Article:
"Ah, but Stop the Week is not a chat show at all," I would say. "It's a soap opera! It's a mini-Archers!" All those people - Bob Robinson, Ann Leslie, Laurie Taylor, Milton Shulman - form a little family and have developed their own slightly fictional characters within it. They have their spats, they have their foibles, they have family jokes (about Volvo drivers, for instance), and when things are getting a bit heated, maybe because precocious cousin Laurie has been annoyed by something that waspish Bob has said, then Uncle Milt Shulman "steps in" with one of his wise Jewish stories about Goldstein, and everyone calms down waiting for the punchline, or perhaps they all turn on Uncle Milt and say: "Not another of your damned stories ...!" It's a soap. People switch on to hear the characters, not the talk.
I had forgotten about this winning theory until I found myself listening to The Moral Maze the other day and realised suddenly that exactly the same is happening to that programme, and that the reason why people express such differing opinions about it is that they don't realise that it is becoming a soap opera.
Ostensibly The Moral Maze is a discussion chaired by Michael Buerk in which Edward Pearce, David Starkey, Janet Daley and Rabbi Hugo Gryn leap upon a modern Gordian knot and leave it more convoluted than they found it. But really it is a soap opera in which Pearce and Starkey have a go at each other, Janet Daley has a savage go at the witnesses, Michael Buerk has a gentle go at restraining them all and, just like Uncle Milt Shulman, the rabbi - probably Lionel Blue's elder brother - tells a story if there seems no other way of ending the programme. It's the melodrama of character that sells the programme, not the solving of modern problems.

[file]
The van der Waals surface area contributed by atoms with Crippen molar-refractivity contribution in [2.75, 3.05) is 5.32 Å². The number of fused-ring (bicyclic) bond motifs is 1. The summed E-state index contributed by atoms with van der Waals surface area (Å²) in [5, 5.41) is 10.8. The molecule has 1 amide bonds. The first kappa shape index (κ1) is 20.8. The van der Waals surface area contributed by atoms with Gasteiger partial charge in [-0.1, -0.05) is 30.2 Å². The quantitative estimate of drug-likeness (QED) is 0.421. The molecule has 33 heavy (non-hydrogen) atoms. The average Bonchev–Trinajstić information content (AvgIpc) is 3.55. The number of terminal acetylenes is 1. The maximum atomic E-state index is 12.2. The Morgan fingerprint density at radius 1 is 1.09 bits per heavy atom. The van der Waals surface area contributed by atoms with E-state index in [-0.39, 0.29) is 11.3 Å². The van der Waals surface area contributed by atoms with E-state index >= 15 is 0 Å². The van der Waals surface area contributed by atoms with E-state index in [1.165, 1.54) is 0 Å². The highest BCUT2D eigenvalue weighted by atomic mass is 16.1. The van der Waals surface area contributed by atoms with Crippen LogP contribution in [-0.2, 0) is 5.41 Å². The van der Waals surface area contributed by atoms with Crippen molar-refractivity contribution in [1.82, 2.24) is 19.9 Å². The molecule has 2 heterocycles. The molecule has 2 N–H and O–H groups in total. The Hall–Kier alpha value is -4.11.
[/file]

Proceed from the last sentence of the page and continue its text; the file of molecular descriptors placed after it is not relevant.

I know this, because yesterday I was listening to the programme when they were discussing male and female gender roles, and, instead of agreeing or disagreeing as I went along, I was actually thinking: "Never mind the agenda, where's David Starkey? Why aren't David and Edward having a go at each other?"
And they do have a go at each other. In one recent discussion on homosexuality, David Starkey, who had freely admitted to being gay, was addressed mockingly by Edward as "David, dear".
Some other time, Starkey (the new Gilbert Harding?) was defending capital punishment, and Pearce mocked him for wanting cheap thrills. "I get all the cheap thrills I need from you, Edward," said Starkey.
Not yesterday. Yesterday, instead of Starkey, they brought in Roger Scruton, the man who not only brings intellectual rigour to a chat show, but has everyone looking at their watches within five minutes of the start, and not once did he and Edward come to blows, I think. What a waste of an episode.
The fact is that you can't really stop this sort of chat show developing into a soap, if it has enough regular characters, and you can't make it happen if there isn't a regular repertory.
It tended to happen to Loose Ends (especially when Robert Elms and Brian Sewell went off on engaging picnic trips together) and it happens a bit in I'm Sorry, I Haven't a Clue, where Humph pretends to despise the resident pianist and has even invented several fictitious characters. But you can't make it happen on Any Questions? and Start The Week and Question Time, because there is a completely new panel every time.
On such programmes as Start The Week and Any Questions? the only constant factor is the chairman. Now, there are one or two ways in which the chairman can compensate for his lack of a repertory company. He can bring in sidekicks, as the Americans tend todo, and as Melvyn Bragg does with those female journalists he imports one at a time from the Independent and Times. He can work up one of those depressingly jocular opening monologues in the manner of Clive James or Clive Anderson or Ned Sherrin even. Jonathan Dimbleby attempts it with his joky introduction of panel members on Any Questions?
But it's hard work for one man by himself. Far better to switch on The Moral Maze every week to enjoy their wrangles, to listen to the witnesses (many of whom seem to believe that they have actually been asked there to give their opinion instead of, in reality, to act as chopping blocks for the regular characters), and to wonder when Edward and David will actually come to blows.